Going back to our analogies, I think your analogy of "talking to a group" is a poor one. It is assumed that when talking to a group, when introducing oneself, one's name (and whatever other details one chooses to share) will be shared only with that group and perhaps a few others via word of mouth.

 

That conversation is not available for anyone with a computer and a cable.

Sure, but you know this going in. You aren't given a false sense of isolation. You have the choice to make a comment under your real name, a false name, or not commenting at all, just like in real life. You're aware that it'll be public.

 

What if we abstracted away the real name and just linked it to your social network page, with whatever name you use there. Is that ok?

 

OK, I see where you're coming from.

 

I guess at this point it's useful for me to bring my argument back to a central assumption from which I and others worked from - that the OP's version of events is as s/he has retold them here, and that the terms of service changed without any forewarning.

 

If that is the case then that, in my opinion, is an unacceptable breach of the OP's privacy. I'd then take that a step further and say that any variation to previous terms of service should have to be expressly acknowledged prior to the terms changing for that user. Something to the effect of "Do you agree for your real name to show in place of your previous handle/nickname/alias". An "opt out" isn't good enough, as it may not allow inactive users to opt out prior to a change taking place.

 

Apart from that caveat, I agree with what you're saying.

Edited by xyzzy frobozz

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Likewise I currently have a payment outstanding to my business, with only the client's first and last names and PO Box address to go off. Not listed in the White Pages in the suburbs surrounding his PO Box, but less than half an hour of searching had his full name, date of birth, country of origin, current residential address, mobile number, home phone number etc. All legally obtained; all a matter of public record; all because he wasn't careful enough about managing his online presence. I'm pretty sure he'll get a tad flustered when he finds a letter of demand in his home mailbox today addressed to him by full name =D

It worked =P After 3 months of promises and no action, he received that letter at his personal address today and emailed tonight advising he's sent payment via direct deposit. Can't count the money until it's in the bank, but I'm ever hopeful...

 

Amazing what intruding a little into someone's perceived zone of security and anonymity can achieve.

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And you're still free to do that by using alternative services.

yeah, just like when a tyrant is in the process of taking power in a democratic country, those who object are 'free to move to an alternative country'.

 

its rarely that simple, and you know it. or at least you should.

 

vomiting this kind of rhetoric, as unthinkingly as you appear to, just makes you sound like the mouthpiece of Fabian style fascism.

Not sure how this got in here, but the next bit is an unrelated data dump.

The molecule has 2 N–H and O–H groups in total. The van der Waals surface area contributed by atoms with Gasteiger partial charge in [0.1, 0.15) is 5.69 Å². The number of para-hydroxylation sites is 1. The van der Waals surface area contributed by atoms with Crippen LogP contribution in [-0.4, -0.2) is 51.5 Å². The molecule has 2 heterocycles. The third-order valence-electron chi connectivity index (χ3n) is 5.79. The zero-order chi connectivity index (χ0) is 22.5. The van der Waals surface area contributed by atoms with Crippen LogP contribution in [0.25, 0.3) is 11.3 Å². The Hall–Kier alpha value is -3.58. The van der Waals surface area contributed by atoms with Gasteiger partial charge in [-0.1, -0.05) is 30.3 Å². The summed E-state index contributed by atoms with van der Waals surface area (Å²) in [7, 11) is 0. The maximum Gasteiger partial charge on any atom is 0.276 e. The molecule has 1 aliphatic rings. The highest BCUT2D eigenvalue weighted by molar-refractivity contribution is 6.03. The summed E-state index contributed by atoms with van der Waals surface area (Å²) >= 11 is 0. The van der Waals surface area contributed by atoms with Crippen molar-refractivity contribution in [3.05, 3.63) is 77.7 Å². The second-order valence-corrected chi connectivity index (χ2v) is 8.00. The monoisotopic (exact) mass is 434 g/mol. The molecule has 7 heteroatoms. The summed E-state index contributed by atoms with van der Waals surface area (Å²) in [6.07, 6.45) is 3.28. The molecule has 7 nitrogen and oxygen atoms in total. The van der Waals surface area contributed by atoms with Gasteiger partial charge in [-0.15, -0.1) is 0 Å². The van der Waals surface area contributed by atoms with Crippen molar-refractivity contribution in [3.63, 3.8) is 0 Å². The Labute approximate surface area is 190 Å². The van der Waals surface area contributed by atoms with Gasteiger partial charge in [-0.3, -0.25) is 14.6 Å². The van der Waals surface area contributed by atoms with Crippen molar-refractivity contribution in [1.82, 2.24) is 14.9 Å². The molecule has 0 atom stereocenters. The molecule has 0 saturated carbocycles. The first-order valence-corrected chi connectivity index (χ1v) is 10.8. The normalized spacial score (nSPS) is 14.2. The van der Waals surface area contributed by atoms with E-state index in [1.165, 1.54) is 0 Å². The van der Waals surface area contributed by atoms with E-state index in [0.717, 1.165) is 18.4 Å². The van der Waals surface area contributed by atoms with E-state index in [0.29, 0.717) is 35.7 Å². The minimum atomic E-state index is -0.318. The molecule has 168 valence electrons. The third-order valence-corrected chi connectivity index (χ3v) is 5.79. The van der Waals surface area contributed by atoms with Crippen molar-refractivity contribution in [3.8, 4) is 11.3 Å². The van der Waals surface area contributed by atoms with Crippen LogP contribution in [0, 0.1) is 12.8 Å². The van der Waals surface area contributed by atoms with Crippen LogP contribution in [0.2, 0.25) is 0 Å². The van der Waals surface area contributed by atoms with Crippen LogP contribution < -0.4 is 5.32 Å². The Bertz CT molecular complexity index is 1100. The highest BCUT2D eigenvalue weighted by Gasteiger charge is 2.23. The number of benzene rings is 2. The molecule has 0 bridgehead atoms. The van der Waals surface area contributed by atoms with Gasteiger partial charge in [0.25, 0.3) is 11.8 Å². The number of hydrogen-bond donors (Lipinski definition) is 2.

the situation we are in now, is that certain .coms (Google, Facebook, etc) have been given a free ride to the status of social institution. this has happened in the absence of any formal process, in the absence of considered public review — because we never got a chance to catch up. not because people dont care about issues such as privacy. but because when it comes to the internet, the average person is no more educated and equipped to properly safeguard their rightful interests than many an Australian aboriginal was in 1870 when the nice missionary people were promising so convincingly to take real good care of their babies.

 

"Well, sure, I suppose you can have ...EVERYTHING... Mr Google. I know you will take good care of it". in a world where information is increasingly exploitable in previously unimaginable ways (and never ever goes away), in a world where banks are starting to judge loan risk by factoring in metrics from customer's so called 'social graphs' — we are relinquishing our futures to private companies. practically for free! as it stands today, Google knows more about their most enthusiastic users than any totalitarian regime has ever dreamt of knowing about the citizens in their loving care.

 

they got there by inertia selling to a captive market. well no, actually thats not quite the correct term is it? because there isnt actually a formal term for their every incremental (mis)use of the power which has landed in their lap. but inertia selling was unethical before there was a name for it, or a law against it. and if there was a considerable lag between widespread recognition of that crime and the drafting of legislation to curtail it (which i am guessing there surely was), just think of the multitudes of analogous lags that exist today between every liberty taken by these info tech companies and whatever online populaces would have to say on the topic of their eternal encroachments into private lives, if only they had the first fucking clue about what is actually going on. more than ever, the absence of a specific law against a practice cannot indicate tacit moral approval 'by the people'.

 

suppose for a second a majority of Youtubers do not approve of this. do you suppose a majority will go on strike? will Youtubers the world over unite in solidarity and urge everyone to take a stand against the new terms of service?

 

hell no they won't. and when they dont, and it goes ahead with barely a fuss, people like you will proclaim this new measure the will of ze people.